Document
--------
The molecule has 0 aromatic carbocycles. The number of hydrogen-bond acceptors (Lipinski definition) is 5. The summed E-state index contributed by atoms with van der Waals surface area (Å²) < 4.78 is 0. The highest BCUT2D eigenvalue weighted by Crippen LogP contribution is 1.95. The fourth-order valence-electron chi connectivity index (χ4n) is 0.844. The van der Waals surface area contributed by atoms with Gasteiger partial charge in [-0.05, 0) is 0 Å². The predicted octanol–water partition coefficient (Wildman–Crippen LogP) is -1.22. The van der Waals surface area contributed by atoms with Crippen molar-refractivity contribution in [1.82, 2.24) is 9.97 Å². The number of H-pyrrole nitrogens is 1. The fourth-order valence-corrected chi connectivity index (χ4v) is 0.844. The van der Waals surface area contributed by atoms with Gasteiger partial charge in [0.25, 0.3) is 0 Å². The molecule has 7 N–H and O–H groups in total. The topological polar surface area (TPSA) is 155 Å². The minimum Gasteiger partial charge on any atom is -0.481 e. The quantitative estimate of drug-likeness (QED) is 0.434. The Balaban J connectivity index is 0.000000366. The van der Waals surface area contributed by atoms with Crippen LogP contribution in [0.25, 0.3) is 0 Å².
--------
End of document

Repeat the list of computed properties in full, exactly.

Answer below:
The molecule has 0 aromatic carbocycles. The number of hydrogen-bond acceptors (Lipinski definition) is 5. The summed E-state index contributed by atoms with van der Waals surface area (Å²) < 4.78 is 0. The highest BCUT2D eigenvalue weighted by Crippen LogP contribution is 1.95. The fourth-order valence-electron chi connectivity index (χ4n) is 0.844. The van der Waals surface area contributed by atoms with Gasteiger partial charge in [-0.05, 0) is 0 Å². The predicted octanol–water partition coefficient (Wildman–Crippen LogP) is -1.22. The van der Waals surface area contributed by atoms with Crippen molar-refractivity contribution in [1.82, 2.24) is 9.97 Å². The number of H-pyrrole nitrogens is 1. The fourth-order valence-corrected chi connectivity index (χ4v) is 0.844. The van der Waals surface area contributed by atoms with Gasteiger partial charge in [0.25, 0.3) is 0 Å². The molecule has 7 N–H and O–H groups in total. The topological polar surface area (TPSA) is 155 Å². The minimum Gasteiger partial charge on any atom is -0.481 e. The quantitative estimate of drug-likeness (QED) is 0.434. The Balaban J connectivity index is 0.000000366. The van der Waals surface area contributed by atoms with Crippen LogP contribution in [0.25, 0.3) is 0 Å².